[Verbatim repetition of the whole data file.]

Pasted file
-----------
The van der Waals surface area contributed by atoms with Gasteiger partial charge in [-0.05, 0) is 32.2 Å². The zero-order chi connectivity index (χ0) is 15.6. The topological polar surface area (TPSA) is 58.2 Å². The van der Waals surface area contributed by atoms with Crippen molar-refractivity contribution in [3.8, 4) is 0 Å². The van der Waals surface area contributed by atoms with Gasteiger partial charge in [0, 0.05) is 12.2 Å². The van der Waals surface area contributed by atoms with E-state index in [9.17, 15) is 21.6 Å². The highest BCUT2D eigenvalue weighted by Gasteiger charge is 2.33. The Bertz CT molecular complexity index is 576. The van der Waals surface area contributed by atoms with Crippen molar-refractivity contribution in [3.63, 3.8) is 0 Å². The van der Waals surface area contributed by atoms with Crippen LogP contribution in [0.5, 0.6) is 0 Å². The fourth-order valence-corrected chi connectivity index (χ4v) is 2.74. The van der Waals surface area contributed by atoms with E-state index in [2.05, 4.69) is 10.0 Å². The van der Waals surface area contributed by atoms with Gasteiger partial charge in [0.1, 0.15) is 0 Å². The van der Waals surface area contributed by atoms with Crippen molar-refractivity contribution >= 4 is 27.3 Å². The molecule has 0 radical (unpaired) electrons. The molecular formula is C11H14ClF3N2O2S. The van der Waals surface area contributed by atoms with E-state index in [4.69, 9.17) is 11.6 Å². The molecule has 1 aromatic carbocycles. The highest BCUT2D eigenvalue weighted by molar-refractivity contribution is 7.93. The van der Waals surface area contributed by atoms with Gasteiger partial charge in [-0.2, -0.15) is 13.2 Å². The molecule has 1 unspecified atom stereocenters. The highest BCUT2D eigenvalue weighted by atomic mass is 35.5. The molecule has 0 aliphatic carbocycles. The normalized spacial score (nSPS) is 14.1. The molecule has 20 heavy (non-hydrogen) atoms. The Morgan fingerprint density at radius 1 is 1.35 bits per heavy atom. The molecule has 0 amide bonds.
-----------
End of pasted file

The van der Waals surface area contributed by atoms with Gasteiger partial charge in [-0.05, 0) is 32.2 Å². The zero-order chi connectivity index (χ0) is 15.6. The topological polar surface area (TPSA) is 58.2 Å². The van der Waals surface area contributed by atoms with Crippen molar-refractivity contribution in [3.8, 4) is 0 Å². The van der Waals surface area contributed by atoms with Gasteiger partial charge in [0, 0.05) is 12.2 Å². The van der Waals surface area contributed by atoms with E-state index in [9.17, 15) is 21.6 Å². The highest BCUT2D eigenvalue weighted by Gasteiger charge is 2.33. The Bertz CT molecular complexity index is 576. The van der Waals surface area contributed by atoms with Crippen molar-refractivity contribution in [3.63, 3.8) is 0 Å². The van der Waals surface area contributed by atoms with Crippen LogP contribution in [0.5, 0.6) is 0 Å². The fourth-order valence-corrected chi connectivity index (χ4v) is 2.74. The van der Waals surface area contributed by atoms with E-state index in [2.05, 4.69) is 10.0 Å². The van der Waals surface area contributed by atoms with Gasteiger partial charge in [0.1, 0.15) is 0 Å². The van der Waals surface area contributed by atoms with Crippen molar-refractivity contribution >= 4 is 27.3 Å². The molecule has 0 radical (unpaired) electrons. The molecular formula is C11H14ClF3N2O2S. The van der Waals surface area contributed by atoms with E-state index in [4.69, 9.17) is 11.6 Å². The molecule has 1 aromatic carbocycles. The highest BCUT2D eigenvalue weighted by molar-refractivity contribution is 7.93. The van der Waals surface area contributed by atoms with Gasteiger partial charge in [-0.2, -0.15) is 13.2 Å². The molecule has 1 unspecified atom stereocenters. The highest BCUT2D eigenvalue weighted by atomic mass is 35.5. The molecule has 0 aliphatic carbocycles. The normalized spacial score (nSPS) is 14.1. The molecule has 20 heavy (non-hydrogen) atoms. The Morgan fingerprint density at radius 1 is 1.35 bits per heavy atom. The molecule has 0 amide bonds.